One Tip That Can Save Your Game

The game has just started. The ball was tossed perfectly. The atmosphere is great and you are in a good shape to bag another great game in your collection.

Then something happens. You make a call that may be wrong. A call that everybody thinks you did wrong, but you think it was ok. You can even give an absolutely rational explanation, so it must have been good, right?

Well, maybe it hasn’t…

The reason I think you may be wrong is that everybody tells you that. Ok, you have to feel it, and I know you are a good ref, so you need to trust in your judgement. And at the same time you have to be aware of the things that fool your judgement.

And there are a lot of them.

Now I invite you to think about one that is so powerful that it may block your way to improve. It may give you a strong reason why not to investigate and develop your weaknesses, so you won’t bother doing it. In my opinion it’s one trait that causes so many referees go down the hill as they get older.

We rationalise

Something inside us wants immediate validation that the call we’ve just made was good. This desire to make good calls and the feeling that you made a mistake creates an uncomfortable feeling inside. It’s frustrating and stressful, no matter how tough you are.

If you don’t feel it that way, it’s either because you don’t give a shit or because you are tricked by your own mind. The reason is that you immediately create a rational explanation why you made that call. No, you don’t say that you were in the wrong place, and maybe you did see something that wasn’t there.

You explain, and your frustration is gone. You made a good call, and everybody is stupid.

Psychology calls it cognitive dissonance. It’s inconvenient to be wrong, and some always want to be right.

Cognitive dissonance comes up when two of your parts are conflicting with each other. Here they are the part of you that wants to be right, and your knowledge of the game. The conflict is solved by having one of them bend over. And since the easiest thing is to rationalise your call, you do it. This happens when there is no flexibility in the mind to accept that you may did wrong.

So, what about a solution?

First thing is always to recognise the fact, that cognitive dissonance is there to sabotage you.

Then, you need to catch that moment when it comes to play, and stop rationalising. Develop a flexible mind, and start thinking about the best solution to improve.

Realise that the most important thing is not your inner comfort, but THE GAME!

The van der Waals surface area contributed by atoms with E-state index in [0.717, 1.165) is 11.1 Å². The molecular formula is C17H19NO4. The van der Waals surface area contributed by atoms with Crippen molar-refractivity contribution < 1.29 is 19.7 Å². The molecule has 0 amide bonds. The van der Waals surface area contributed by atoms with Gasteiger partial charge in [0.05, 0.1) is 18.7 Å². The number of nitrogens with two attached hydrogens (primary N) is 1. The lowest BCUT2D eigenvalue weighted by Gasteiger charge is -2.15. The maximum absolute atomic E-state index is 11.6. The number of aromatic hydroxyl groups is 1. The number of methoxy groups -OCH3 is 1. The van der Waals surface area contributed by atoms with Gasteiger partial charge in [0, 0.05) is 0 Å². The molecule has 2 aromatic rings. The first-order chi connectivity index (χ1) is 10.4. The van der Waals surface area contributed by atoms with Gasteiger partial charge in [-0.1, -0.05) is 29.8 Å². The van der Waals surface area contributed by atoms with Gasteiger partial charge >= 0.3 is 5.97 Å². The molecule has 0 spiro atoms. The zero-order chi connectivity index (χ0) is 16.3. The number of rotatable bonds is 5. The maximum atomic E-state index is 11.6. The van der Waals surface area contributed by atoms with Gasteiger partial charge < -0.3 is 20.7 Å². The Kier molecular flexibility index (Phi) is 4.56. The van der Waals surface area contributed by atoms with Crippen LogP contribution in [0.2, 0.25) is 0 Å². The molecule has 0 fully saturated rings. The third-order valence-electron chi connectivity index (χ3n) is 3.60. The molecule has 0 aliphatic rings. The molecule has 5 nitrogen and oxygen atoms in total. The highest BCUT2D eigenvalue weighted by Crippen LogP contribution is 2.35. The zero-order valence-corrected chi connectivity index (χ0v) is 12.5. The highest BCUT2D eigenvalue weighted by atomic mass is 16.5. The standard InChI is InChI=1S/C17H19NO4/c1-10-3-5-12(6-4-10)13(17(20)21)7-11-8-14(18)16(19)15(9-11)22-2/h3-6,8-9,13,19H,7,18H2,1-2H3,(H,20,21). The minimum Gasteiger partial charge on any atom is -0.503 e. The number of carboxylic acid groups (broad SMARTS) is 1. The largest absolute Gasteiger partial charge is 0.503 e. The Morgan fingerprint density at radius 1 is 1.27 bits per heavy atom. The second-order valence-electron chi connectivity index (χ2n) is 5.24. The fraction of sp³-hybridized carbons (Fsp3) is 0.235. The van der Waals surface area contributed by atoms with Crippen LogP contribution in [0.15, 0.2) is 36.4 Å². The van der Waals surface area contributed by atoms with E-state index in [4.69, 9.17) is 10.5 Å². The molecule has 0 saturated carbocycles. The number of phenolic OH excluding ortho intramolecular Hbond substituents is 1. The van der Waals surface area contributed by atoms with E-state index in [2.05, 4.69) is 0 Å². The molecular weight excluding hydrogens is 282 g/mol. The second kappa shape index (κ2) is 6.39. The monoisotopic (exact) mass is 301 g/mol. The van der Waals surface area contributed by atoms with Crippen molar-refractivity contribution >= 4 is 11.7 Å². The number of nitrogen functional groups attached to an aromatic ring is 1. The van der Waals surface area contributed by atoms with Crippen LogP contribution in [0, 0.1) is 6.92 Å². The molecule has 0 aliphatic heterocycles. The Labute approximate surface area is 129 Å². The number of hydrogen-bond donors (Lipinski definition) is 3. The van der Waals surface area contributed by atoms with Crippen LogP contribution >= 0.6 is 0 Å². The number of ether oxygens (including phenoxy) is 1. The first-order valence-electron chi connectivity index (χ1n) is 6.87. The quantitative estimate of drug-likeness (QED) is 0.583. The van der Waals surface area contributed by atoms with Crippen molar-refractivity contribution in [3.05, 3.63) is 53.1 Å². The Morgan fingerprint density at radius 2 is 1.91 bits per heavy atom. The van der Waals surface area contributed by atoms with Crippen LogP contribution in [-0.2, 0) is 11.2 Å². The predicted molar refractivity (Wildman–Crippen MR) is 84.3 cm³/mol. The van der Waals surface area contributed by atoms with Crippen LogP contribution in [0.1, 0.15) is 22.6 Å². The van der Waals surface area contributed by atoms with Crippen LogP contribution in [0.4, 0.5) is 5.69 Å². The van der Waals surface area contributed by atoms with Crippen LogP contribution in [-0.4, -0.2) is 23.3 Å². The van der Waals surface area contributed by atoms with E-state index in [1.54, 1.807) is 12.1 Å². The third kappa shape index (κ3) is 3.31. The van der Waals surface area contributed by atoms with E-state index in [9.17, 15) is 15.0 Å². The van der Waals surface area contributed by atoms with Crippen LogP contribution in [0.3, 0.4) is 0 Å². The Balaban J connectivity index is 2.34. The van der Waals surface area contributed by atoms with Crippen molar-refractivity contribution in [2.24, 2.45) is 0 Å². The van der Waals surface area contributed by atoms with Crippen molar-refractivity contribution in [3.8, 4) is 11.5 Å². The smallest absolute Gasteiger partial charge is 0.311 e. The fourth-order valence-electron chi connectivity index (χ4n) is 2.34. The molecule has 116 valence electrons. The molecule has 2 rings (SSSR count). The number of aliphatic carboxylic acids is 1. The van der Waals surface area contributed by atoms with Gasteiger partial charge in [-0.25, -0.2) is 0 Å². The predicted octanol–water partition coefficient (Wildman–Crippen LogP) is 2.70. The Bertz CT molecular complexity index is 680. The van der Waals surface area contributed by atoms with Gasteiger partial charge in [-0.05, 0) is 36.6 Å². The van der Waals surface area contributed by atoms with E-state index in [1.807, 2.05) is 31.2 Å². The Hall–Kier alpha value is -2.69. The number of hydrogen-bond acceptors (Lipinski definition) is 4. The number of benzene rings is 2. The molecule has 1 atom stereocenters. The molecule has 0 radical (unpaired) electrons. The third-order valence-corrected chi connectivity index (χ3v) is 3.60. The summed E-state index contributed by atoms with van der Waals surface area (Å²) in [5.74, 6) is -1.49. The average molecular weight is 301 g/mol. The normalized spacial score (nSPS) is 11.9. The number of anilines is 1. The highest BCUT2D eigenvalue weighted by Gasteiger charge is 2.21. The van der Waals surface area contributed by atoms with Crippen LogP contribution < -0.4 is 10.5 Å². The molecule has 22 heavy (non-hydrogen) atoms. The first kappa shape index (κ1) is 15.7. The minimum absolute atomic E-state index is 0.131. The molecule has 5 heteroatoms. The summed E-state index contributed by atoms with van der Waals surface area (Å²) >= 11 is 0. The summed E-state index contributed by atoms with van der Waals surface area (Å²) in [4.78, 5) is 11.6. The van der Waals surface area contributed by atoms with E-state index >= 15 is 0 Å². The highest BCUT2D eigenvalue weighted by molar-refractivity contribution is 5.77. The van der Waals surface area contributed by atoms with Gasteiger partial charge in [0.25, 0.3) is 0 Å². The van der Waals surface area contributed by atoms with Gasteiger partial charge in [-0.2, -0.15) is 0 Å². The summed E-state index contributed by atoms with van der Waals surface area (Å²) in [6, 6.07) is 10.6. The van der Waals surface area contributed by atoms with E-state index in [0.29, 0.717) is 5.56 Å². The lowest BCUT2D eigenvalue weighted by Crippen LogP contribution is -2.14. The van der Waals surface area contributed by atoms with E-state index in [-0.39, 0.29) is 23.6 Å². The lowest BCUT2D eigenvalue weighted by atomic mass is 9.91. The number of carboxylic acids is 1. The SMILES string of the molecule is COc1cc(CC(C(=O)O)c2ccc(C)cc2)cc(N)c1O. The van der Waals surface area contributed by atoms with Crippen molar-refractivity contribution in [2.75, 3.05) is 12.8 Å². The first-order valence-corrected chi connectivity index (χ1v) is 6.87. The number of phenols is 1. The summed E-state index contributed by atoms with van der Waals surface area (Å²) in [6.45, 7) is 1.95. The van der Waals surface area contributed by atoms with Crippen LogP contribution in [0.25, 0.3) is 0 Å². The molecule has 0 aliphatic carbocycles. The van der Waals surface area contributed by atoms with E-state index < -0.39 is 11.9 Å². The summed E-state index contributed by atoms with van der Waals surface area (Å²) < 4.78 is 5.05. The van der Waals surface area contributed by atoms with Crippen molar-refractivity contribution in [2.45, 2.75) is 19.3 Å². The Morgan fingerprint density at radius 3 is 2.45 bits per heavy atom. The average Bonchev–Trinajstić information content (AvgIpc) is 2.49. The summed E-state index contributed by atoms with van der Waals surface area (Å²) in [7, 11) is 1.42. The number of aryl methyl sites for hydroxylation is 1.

I’ll tell you an example.

After the first two minutes of perfection, you are caught up by an unsportsmanlike foul on a fastbreak. It’s the last defender making contact from the side, so it’s a no-brainer. Unsportsmanlike by rule.

You still don’t make the call, only a simple personal foul. Everybody complains, but you immediately rationalise and say that there was another defender 2 inches behind the one who fouled. When you see the video later, you will see that everyone was right, but you may still find another good explanation. When you run out of them, you give in, and admit the mistake.

What if you could admit it right on the spot? If you had the flexibility to question your own call, you could go to your colleague, give her a nice compliment about her hairstyle (only to let everyone in the gym see that you ask for help, but in reality you only need time to think), and raise the unsportsmanlike.

Are you ok with the call? Yes!

Is it better for the game? Yes!

Win-win situation. My favourite!

Now, think about it. If you think well, you will find some of these calls in the near past. It’s when someone more experienced questioned your call and you gave an explanation that wasn’t a real one.

You didn’t make the right call, but you knew how to explain. I must admit, this is also a skill of exceptional referees.

About Peter

Peter Papp is an enthusiastic supporter of open-minded referees, international basketball referee (FIBA) and NLP Master Practitioner. Peter is the founder of

  • Ben Wood

    This is quite possibly the most important feature a referee needs to develop – admitting you are wrong, and listening to others. By holding up your hand and saying ‘Sorry Coach, my bad,’ you gain so much more respect than covering your ass with an excuse or rationalising the call. Over the years I have done both, but as I develop at the international level I know which one has helped me to diffuse situations. Coaches can smell BS, so provided the mistakes are infrequent, honesty is the best policy, followed up with a good call to get back into the game mentally.
    Thanks Peter!

    Ben, IWBF referee

    • Peter

      Thanks Ben, absolutely agree!


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